5 Things My Vacation Can Teach You About the Candidate Experience

Jan 11, 2013

cruiseI recently took a cruise on Royal Caribbean with my girlfriend. It got me thinking about the services we provide as HR and agency recruiters. Some of these may not be a total surprise to you, but realize just how effective these five points can be if you truly invest time and energy into accomplishing them.

  1. Personalization. Probably the biggest thing that blew me away was how the staff remembered my name. This was a ship with about 5,000 tourists and 1,000 staff members. These crew members work in 4-6 month intervals, meaning they spend months working on the ship before they take breaks or go home. That’s a lot of trips with a lot of different tourists, yet each time I came to dinner or grabbed a drink at the bar, the staff knew my name. Because of that I’ll always use this particular cruise liner, and there’s no reason you can’t get that type of dedication from your candidates as well. Obviously remembering names is much easier in our line of work, but there’s no reason you can’t put some time into having conversations with your clients or candidates and following up on those conversations on your next meeting with them. This creates a certain feeling of commitment on your part to being the recruiter who genuinely cares about the people you work with, and that’s valuable. I promise you, it will stick with them.
  2. Surprise people with little touches. When boarding our cruise they had glasses of champagne waiting for us; they folded our towels into fun shapes; and the dining crew wished us well on our final night with a group song. These were all small things, but they were unexpected and made me feel like we got a little something extra out of the experience. The recruitment process can feel the same way. In HR and headhunting you have a lot of companies you probably compete with in the talent war, so whatever you can do to separate yourselves is extremely valuable. Sometimes swag isn’t a bad idea, but it can go further than that. Email candidates personally with a note after meeting with them; it doesn’t have to be long, but in a world where some people feel recruiters and HR people look at them like cattle, it could be the little thing that makes you stick out.
  3. Invigorate your staff. One of the things I couldn’t get over the whole week on our cruise was how polite and friendly the staff was. Literally everyone I walked by — waiter, maids, engineers, everyone — asked me if I was having a nice time on my vacation and to let them know if they could help in any way. They didn’t seem like they were forcing it, or it was one of those things they’re required to say. It seemed they genuinely wanted to ensure my experience was a good one, and it really impressed me. There’s no reason candidates can’t feel the same way about your experience as well. If you’re able to provide an experience where people can walk out feeling like they are in good hands, regardless of whether you’re able to get them hired, count on referrals.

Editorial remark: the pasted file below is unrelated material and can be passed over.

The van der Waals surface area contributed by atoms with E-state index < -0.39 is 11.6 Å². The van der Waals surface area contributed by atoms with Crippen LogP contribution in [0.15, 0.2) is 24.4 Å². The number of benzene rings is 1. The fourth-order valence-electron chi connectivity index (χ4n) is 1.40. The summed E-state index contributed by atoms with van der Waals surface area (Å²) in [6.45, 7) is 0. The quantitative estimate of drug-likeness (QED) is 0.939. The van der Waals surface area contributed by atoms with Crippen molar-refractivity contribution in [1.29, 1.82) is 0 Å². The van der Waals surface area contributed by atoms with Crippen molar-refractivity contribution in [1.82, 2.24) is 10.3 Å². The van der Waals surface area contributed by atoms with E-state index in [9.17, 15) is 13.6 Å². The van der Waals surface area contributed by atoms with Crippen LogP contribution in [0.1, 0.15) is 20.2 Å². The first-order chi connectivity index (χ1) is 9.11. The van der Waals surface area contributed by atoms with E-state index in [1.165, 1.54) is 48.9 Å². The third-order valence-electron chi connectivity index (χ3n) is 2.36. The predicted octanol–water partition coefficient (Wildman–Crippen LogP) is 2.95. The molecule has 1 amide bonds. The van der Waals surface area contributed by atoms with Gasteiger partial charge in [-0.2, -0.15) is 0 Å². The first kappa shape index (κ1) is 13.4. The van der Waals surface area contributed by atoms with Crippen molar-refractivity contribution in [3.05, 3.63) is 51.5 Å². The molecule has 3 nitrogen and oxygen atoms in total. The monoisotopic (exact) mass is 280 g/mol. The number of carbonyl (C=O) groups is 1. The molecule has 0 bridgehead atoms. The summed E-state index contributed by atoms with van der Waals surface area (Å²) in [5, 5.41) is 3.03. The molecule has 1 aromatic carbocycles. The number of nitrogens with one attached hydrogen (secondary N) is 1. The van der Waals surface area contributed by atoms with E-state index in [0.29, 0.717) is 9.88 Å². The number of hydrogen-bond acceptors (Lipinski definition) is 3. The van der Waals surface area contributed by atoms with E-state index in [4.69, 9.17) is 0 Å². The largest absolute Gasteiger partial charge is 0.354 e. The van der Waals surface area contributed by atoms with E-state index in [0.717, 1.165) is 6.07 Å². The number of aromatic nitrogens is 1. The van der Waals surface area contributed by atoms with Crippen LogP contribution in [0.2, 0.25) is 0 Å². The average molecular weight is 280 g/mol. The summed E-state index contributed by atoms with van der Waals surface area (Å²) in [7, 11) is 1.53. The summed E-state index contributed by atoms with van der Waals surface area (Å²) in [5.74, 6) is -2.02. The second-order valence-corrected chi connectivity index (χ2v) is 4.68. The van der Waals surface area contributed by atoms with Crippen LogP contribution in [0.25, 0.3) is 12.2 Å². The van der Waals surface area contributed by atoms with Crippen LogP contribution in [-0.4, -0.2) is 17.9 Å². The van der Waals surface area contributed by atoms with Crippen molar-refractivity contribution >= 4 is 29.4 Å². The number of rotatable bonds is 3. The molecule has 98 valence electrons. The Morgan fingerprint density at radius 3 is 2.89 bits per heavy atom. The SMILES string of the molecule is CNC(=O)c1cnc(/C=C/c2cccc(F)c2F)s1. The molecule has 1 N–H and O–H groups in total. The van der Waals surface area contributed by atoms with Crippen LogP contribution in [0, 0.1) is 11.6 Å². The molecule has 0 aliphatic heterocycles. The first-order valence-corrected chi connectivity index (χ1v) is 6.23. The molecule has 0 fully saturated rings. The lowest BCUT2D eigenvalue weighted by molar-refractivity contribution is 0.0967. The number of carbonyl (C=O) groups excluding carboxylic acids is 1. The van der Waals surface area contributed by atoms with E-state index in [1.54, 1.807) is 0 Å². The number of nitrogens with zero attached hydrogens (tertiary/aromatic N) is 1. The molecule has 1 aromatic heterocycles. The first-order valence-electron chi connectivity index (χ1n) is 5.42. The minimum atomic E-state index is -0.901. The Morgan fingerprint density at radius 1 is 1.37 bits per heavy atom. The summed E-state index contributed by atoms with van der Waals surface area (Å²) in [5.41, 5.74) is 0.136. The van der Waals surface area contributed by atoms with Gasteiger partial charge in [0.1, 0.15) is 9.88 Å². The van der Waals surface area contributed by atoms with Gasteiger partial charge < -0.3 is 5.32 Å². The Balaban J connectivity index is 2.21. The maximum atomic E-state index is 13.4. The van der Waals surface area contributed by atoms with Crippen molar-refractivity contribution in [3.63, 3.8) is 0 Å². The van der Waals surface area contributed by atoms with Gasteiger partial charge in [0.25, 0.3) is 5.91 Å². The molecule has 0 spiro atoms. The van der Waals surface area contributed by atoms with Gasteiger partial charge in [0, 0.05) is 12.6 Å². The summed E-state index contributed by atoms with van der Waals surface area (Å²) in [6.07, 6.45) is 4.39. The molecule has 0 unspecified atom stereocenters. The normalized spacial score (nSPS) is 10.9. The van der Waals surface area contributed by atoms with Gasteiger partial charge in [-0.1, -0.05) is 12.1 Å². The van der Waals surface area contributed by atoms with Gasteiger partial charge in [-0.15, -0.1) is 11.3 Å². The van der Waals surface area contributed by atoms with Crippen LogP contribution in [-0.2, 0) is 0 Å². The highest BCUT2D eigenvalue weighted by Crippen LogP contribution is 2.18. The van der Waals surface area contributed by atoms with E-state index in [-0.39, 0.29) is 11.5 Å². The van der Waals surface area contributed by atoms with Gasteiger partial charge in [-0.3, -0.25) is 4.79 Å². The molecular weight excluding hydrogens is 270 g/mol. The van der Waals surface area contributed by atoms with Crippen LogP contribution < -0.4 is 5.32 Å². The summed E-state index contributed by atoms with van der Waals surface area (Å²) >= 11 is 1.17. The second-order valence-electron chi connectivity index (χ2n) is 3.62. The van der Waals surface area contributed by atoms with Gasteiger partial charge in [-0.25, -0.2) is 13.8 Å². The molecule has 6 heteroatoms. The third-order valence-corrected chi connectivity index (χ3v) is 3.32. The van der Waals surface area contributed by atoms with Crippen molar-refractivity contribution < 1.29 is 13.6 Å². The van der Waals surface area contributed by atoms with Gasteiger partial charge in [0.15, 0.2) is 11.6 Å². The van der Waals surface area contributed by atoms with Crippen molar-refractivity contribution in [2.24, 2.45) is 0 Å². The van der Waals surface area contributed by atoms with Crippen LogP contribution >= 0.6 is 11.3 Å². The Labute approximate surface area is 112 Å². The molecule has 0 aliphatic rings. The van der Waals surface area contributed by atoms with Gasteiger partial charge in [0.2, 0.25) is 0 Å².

4. Elevate the experience. I personally had never taken a cruise before, so I didn’t really know what to expect. What this cruise liner did was highlight what made it different and made sure it reiterated it each and every day. This is more for the agency staffing firms, who need to find a way to differentiate themselves. Think about what makes your firm unique and make sure to play it up whenever possible. Do you have a different recruitment model? Are you a small firm that’s dedicated to client experience? Are you a huge staffing company that can offer its clients more contacts and connections? There’s always an angle; figure out yours and take advantage of it in your marketing.
  5. It’s OK to be shameless at times. Anyone who has been on a cruise before will tell you that the tipping situation is a little different. The cruise I was on literally told you how much they expect you to tip each person, and they even provided little envelopes on the last day of your trip. At first I was a little taken aback by it; I’ve always believed a tip is an extra gesture of thanks for a positive experience, and the amount given was up to the tipper. Regardless, I still tipped, the service was great, and the staff was awesome, and I was happy to do it. There’s no reason you shouldn’t feel the same way about asking for referrals. People know the hiring market is hectic right now. In the IT and healthcare departments, there are a ton of open jobs but limited qualified candidates, so you need any edge you can get! Asking for referrals shouldn’t be something to feel self conscious about. You helped someone and you’d like to do the same for their friend or family member!

As I’m writing this, I’m back in my office in Boston, where the current temperature is about 35 degrees. I’m already thinking about my next trip, and can’t wait to start planning. If done right, you can leave people feeling the same way about coming to work with you on their next career opportunity. In short, the best marketing you can ever do is to provide a top-notch experience and the results will follow. I know, I’ve seen it.

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